Young medical cannabis patients lose access
Connor Caporicci can’t buy a lighter or pipe to smoke his medical-grade cannabis. Caporicci, a 19-year-old business management major, is a medical cannabis user with a legal prescription for the drug.
This is the dilemma some 18 to 20-year-old legal card holders are facing now that California has begun enforcing its new Tobacco 21 Law. Passed in May, SBX2-7 has made it illegal for anyone to provide or sell tobacco products to someone under the age of 21. The law makes an exemption for military personnel, but leaves the state’s younger medical cannabis patients struggling to get the resources they need.
Retailers of pipes, bongs, vaporizers, rolling papers and other products traditionally used to smoke tobacco and marijuana have stayed under the legal radar by selling such items as tobacco products only, unless they operate as medical cannabis dispensaries. But not all dispensaries carry paraphernalia and some patients may not be close enough to one when they accidentally shatter their glass. Even smoking out of an apple requires fire.
“The hardest part [of the law] is just the inconvenience of not being able to get papers or lighters,” said Caporicci, who has been denied sale at numerous gas stations and smoke shops since the introduction of the law. “It’s just a pain in the ass.”
Although Caporicci doesn’t smoke cigarettes, he finds it “annoying” that the right has been taken away from 18-year-old adults.
Under the California Compassionate Use Act, adults 18 years and older can obtain prescriptions for medical cannabis to treat a myriad of health issues, including ailments like old injuries, anxiety and relief from cancer symptoms. Caporicci often relies on friends over the age of 21 to buy him a lighter when needed, but those friends could face penalties under SBX2-7 as well. Patients like Connor find themselves legally able to get their medicine but having to break laws to obtain a means to consume the medication.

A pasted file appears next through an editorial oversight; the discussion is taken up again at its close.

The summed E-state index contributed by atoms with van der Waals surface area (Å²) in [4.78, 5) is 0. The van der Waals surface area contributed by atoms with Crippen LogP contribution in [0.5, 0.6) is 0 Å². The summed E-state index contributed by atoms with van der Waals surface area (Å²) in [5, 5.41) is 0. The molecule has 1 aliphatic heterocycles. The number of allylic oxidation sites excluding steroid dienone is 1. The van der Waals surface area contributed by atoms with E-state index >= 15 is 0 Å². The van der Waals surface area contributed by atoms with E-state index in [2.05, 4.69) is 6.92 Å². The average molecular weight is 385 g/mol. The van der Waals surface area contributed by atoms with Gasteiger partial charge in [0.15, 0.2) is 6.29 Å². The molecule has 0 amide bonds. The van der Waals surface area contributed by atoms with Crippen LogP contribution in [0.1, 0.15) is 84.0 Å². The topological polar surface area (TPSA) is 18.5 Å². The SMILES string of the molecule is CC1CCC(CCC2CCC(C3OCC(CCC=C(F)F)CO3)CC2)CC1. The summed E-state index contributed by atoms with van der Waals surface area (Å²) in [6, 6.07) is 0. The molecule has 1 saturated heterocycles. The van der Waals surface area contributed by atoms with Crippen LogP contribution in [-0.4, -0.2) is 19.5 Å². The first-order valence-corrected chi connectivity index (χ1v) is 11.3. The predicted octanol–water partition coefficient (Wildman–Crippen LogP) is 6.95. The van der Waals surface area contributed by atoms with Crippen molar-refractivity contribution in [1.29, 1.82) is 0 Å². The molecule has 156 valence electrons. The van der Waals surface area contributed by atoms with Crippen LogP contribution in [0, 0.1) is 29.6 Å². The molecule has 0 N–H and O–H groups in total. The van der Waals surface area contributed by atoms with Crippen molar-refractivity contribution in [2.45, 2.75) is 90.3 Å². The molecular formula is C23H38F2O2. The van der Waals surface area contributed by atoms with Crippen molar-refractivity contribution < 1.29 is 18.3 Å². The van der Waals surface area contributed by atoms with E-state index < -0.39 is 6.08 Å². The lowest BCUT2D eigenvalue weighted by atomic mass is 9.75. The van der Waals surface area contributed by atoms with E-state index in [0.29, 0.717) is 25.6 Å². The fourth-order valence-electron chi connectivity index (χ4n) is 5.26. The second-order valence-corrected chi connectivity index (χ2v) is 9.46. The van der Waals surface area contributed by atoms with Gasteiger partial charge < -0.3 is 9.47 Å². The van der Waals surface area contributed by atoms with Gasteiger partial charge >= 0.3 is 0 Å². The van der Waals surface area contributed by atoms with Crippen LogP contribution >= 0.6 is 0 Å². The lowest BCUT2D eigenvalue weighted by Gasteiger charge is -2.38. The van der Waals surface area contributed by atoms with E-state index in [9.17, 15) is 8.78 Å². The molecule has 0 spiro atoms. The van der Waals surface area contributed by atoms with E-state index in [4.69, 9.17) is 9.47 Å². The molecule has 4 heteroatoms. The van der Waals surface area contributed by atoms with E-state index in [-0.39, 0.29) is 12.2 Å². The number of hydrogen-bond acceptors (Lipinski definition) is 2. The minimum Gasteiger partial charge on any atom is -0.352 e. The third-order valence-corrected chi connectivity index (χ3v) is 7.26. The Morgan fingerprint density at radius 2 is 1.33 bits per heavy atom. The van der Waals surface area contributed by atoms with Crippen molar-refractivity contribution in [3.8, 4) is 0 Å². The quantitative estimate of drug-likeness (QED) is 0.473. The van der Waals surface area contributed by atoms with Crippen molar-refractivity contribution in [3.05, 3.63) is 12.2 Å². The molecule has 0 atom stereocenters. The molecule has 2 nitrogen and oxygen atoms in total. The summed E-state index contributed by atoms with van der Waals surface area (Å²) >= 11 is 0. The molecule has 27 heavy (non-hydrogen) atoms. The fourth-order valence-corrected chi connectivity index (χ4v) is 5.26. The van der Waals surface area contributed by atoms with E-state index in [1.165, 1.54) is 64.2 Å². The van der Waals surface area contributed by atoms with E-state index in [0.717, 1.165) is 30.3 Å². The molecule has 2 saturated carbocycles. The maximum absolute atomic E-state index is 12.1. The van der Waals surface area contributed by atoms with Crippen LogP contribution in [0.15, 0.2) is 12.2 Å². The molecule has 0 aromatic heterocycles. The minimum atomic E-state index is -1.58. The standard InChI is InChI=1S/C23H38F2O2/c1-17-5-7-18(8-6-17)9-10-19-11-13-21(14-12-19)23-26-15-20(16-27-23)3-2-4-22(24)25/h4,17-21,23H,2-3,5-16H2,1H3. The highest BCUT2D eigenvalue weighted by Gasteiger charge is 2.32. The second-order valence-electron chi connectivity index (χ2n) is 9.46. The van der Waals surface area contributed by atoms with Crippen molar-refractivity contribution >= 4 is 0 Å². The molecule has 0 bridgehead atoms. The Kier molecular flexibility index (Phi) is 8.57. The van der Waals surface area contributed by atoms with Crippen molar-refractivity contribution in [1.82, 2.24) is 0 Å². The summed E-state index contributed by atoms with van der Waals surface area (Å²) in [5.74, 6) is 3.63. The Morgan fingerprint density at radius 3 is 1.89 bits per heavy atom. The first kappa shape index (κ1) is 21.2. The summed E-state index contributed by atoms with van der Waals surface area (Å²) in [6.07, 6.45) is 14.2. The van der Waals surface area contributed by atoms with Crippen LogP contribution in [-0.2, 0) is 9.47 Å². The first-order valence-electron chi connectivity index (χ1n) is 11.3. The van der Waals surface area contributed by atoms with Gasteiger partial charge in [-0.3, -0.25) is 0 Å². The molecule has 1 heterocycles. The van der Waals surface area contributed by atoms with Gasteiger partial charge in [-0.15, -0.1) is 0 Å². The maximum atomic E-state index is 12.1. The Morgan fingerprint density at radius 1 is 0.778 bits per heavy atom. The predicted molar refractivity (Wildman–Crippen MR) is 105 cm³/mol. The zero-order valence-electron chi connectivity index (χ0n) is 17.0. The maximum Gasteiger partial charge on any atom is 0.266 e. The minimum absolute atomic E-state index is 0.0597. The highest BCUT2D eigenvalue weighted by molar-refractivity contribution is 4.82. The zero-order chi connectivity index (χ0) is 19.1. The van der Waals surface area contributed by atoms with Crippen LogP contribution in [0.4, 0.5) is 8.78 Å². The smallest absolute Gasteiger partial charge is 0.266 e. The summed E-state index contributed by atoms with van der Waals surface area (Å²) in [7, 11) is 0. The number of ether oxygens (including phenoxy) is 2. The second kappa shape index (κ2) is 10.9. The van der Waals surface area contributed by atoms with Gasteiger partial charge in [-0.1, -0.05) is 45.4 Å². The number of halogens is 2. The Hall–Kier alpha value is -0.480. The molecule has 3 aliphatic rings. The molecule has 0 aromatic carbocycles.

According to the law, people under 21 can’t be cited for using or simple possession of tobacco products, but both retailers and the general public can be penalized for selling or giving anything deemed a tobacco product to anyone underage. The law is enforced by the California Department of Public Health, which works with investigators and local authorities and is given license in the bill’s language to conduct sting operations.
Ron Owens of CDPH confirmed the department’s involvement in enforcement of the law, but also stated that the CDPH “Medical Marijuana program tracks the number of Medical Marijuana Identification Cards (MMIC) issued and maintains a registry to check for MMIC card validity.”
That information suggests that retailers may not be in violation if selling specific tobacco products to underage customers with valid cards being tracked by their registry, although confirmation had not yet been received by the time this article was published.
The tobacco age law passed by the legislature and signed by the governor, which doesn’t require voter approval. But Californians will likely have an opportunity to vote on marijuana legalization for recreational use under Proposition 64 during the November election. However, that measure is aimed to legalize recreational usage for adults over 21. For now, it seems as though an amendment to SBX2-7 is the only solution for underage cannabis patients, but no such initiatives have been publicly discussed.
The California Business, Consumer Services, and Housing Agency does not have a clear solution to the problem presented to younger cannabis patients. “There is some confusion,” said Russ Heimerich, deputy secretary of communications for BCSH under Governor Brown. “A lot of the stuff that can be used for marijuana can also be used for tobacco.”
The author of the bill, Senator Ed Hernandez, was unavailable for comment at the time this article was written, although his webpage explaining the bill states that “medical marijuana is regulated separately from tobacco, so it does not fall under this law.” However, SBX2-7 doesn’t explicitly mention the words medical, medicinal, marijuana or cannabis.
An employee at Sunshine Coast, a popular tobacco/smoke shop on Haight Street, confirmed that they will not allow anyone under the age of 21 to enter the store, even if they present a valid medical cannabis card.
“It’s just a grey area that hasn’t been defined,” said the employee, who preferred not to provide their name.
“It’s a conflict.”